Converting a simple scene with some textures and a HDRI
Here comes another project that I wanted to check out and test. Can I take a very simple scene that I created in Blender out of the box and convert it to render it in ACES? For me it worked out smoothly in this case.
I learned a lot on the way and I am happy to share the results. It can be also found in the menu Learning ACES: “1.9. FILMIC to ACES“
Limitations with version 2.83 and up to 2.90.3 alpha
Today (12th of May 2020) I filed a bug or limitation when working with 8-Bit textures in Blender that need a colorspace transform. So I added some notes of other limitations I ran into in the last weeks and months while exploring Blender & ACES:
All color images should be EXR files in the colorspace ACEScg – in this way they don’t need any colorspace transform inside Blender.
Colorspace transforms in Textures (Input – Generic – sRGB Texture) will result in imprecise or sometimes wrong results when the image texture is a 8-Bit file! (the transforms should happen in floating point precision)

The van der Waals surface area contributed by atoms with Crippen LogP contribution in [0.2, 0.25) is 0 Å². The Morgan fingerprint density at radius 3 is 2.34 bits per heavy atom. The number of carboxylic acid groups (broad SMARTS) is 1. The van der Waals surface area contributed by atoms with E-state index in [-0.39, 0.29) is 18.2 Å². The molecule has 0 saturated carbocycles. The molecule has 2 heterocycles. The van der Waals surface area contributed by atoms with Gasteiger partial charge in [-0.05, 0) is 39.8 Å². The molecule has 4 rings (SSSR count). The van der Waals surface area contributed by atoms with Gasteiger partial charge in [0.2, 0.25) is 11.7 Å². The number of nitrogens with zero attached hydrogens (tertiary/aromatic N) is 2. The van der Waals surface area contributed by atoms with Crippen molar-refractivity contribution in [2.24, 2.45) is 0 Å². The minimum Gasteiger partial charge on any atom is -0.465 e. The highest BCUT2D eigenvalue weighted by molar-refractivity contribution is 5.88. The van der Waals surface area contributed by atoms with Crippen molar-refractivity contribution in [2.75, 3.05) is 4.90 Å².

Non-Color image texture files e.g. bump or normal maps need to have the color space set to “raw” (no gamut or gamma mapping) – then there is not problem when using JPG/PNG files
Blender misses an option to select the OCIO file in the preferences – at the moment you must set the OCIO environment variable before starting Blender.
The list of colorspaces are not sorted in categories like it is in Nuke for example. The list is so large and long you need a giant screen to see them all and be able to select one with is at the end of the list – as a workaround you can temporally scale down the Resolution Scale smaller than 1.0 in the Interface/Display Preferences.
First test of the “TooDee ColorBars” for ACES with FCPX
After a long time I added a new entry about FCPX. Before I reached here I was checking out first the color processing pipeline of FCPX in the default “Standard Rec.709” library and also the Rec.709 output in a Wide Gamut HDR library.
The next article is finished. It belongs to “Part 2” of the ColorChecker series. This is a deeper comparison of five different ways I tried to get the “best” HDRI result using different tools to process the RAW images.
I am “afraid” I have to continue doing more tests. Read it here and find out why.